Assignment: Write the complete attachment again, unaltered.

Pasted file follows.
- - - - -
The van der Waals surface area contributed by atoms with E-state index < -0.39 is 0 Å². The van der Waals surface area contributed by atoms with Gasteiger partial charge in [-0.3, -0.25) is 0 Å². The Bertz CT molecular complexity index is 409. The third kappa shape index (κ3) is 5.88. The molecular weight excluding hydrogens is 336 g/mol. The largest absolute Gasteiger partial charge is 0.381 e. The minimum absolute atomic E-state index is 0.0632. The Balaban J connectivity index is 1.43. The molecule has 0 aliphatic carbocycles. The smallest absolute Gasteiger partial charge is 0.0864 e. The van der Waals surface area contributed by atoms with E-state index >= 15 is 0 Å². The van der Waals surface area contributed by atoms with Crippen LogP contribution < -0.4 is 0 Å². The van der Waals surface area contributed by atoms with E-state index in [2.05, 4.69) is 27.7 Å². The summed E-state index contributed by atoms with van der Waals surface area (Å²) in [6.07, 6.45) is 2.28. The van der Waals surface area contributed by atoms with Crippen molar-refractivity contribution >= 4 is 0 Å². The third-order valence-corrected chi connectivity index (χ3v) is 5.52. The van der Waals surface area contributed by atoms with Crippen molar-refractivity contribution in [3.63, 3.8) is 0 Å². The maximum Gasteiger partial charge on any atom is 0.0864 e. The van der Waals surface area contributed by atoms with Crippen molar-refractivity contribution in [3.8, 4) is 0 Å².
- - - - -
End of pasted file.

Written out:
The van der Waals surface area contributed by atoms with E-state index < -0.39 is 0 Å². The van der Waals surface area contributed by atoms with Gasteiger partial charge in [-0.3, -0.25) is 0 Å². The Bertz CT molecular complexity index is 409. The third kappa shape index (κ3) is 5.88. The molecular weight excluding hydrogens is 336 g/mol. The largest absolute Gasteiger partial charge is 0.381 e. The minimum absolute atomic E-state index is 0.0632. The Balaban J connectivity index is 1.43. The molecule has 0 aliphatic carbocycles. The smallest absolute Gasteiger partial charge is 0.0864 e. The van der Waals surface area contributed by atoms with E-state index >= 15 is 0 Å². The van der Waals surface area contributed by atoms with Crippen LogP contribution < -0.4 is 0 Å². The van der Waals surface area contributed by atoms with E-state index in [2.05, 4.69) is 27.7 Å². The summed E-state index contributed by atoms with van der Waals surface area (Å²) in [6.07, 6.45) is 2.28. The van der Waals surface area contributed by atoms with Crippen molar-refractivity contribution >= 4 is 0 Å². The third-order valence-corrected chi connectivity index (χ3v) is 5.52. The van der Waals surface area contributed by atoms with Crippen molar-refractivity contribution in [3.63, 3.8) is 0 Å². The maximum Gasteiger partial charge on any atom is 0.0864 e. The van der Waals surface area contributed by atoms with Crippen molar-refractivity contribution in [3.8, 4) is 0 Å².